Parent & Community Engagement
What is a Parent and Community Liaison?
A Parent and Community Liaison is a person employed by Richmond Public Schools who is familiar with the challenges parents face. Although the Parent Liaison is not a counselor, they work diligently to link the communication between school and home by assisting parents to obtain information, support, and the help they need to ensure their child’s academic and social success in school. Since many families have children in more than one school, the Parent Liaisons may also work together to assist a family.
How can a Parent and Community Liaison help me?
A Parent and Community Liaison can listen to your questions and concerns to make sure they are resolved. A foundation of good communication between home and school is important for your child’s success.
What kind of assistance can a Parent and Community Liaison provide?
- Information - A Parent and Community Liaison can provide parents with a personal tour of the school and explain the programs and resources available to them and their child. Parent Liaisons can discuss some of the ways parents can be more involved with the school and their child’s education. Parent Liaisons can answer questions parents may have about school rules and regulations. Parent Liaisons will advise parents of special events.
- Conferences - Parent and Community Liaisons work closely with the school administration to arrange meetings between the parent, child’s teachers and school personnel so that important information about their child is shared and understood. Parent and Community Liaisons will help parents arrange for an interpreter if they need to communicate in their own language.
- Communication - A Parent and Community Liaison will work closely with the school to keep our parents informed of all activities including back-to-school nights, workshops, etc.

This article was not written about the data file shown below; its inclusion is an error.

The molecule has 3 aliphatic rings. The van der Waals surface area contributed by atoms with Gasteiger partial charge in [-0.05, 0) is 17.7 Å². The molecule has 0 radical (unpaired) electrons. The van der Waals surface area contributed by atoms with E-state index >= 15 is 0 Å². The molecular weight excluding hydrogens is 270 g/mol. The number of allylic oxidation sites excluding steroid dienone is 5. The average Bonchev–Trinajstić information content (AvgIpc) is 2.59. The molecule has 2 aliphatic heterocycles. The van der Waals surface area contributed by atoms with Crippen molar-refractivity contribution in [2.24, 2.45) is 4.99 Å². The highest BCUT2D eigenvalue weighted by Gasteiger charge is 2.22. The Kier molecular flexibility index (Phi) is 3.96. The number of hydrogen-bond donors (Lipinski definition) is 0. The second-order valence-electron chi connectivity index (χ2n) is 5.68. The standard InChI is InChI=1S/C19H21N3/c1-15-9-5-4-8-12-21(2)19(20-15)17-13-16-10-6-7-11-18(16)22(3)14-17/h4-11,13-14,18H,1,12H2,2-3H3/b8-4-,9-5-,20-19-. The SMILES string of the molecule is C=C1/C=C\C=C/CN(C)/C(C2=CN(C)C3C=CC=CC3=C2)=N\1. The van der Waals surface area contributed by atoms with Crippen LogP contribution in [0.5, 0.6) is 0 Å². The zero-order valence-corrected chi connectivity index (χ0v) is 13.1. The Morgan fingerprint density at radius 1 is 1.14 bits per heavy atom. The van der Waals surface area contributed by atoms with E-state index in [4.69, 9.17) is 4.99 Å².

- Workshops - A Parent and Community Liaison will notify parents of upcoming workshops.
- Special Help and Services - Parent and Community Liaisons will provide information on agencies where parents need to go to get help or services for a child or their family. Examples include: Medical/Glasses, School Supplies, After-school Programs, Athletic Programs, Housing, Food, Clothing, etc.
Why does community engagement matter?
It takes a village to raise a child is a popular proverb with a clear message: the whole community has an essential role to play in the growth and development of its young people. In addition to the vital role that parents and family members play in a child’s education, the broader community too has a responsibility to assure high-quality education for all students. The research is clear, consistent, and convincing: Parent, family, and community involvement in education correlates with higher academic performance and school improvement.
When schools, parents, families, and communities work together to support learning, students tend to earn higher grades, attend school more regularly, stay in school longer, and enroll in higher level programs. Researchers cite parent-family community involvement as a key to addressing the school dropout crisis and note that strong school-family-community partnerships foster higher educational aspirations and more motivated students. The evidence holds true for students at both the elementary and secondary level, regardless of the parent’s education, family income, or background—and the research shows parent involvement affects minority students’ academic achievement across all races.
When public schools develop partnerships with businesses, civic organizations, and other community groups, this helps to promote adult participation in their child's education and to maximize the resources available to support learning. Some key examples of partnerships are:
Businesses and Non-profit Organizations
Neighborhood Associations and Organizations
"To parents, we can’t tell our kids to do well in school and then fail to support them when they get home. You can’t just contract out parenting. For our kids to excel, we have to accept our responsibility to help them learn. That means putting away the Xbox and putting our kids to bed at a reasonable hour. It means attending those parent-teacher conferences and reading to our children and helping them with their homework." -President Barack Obama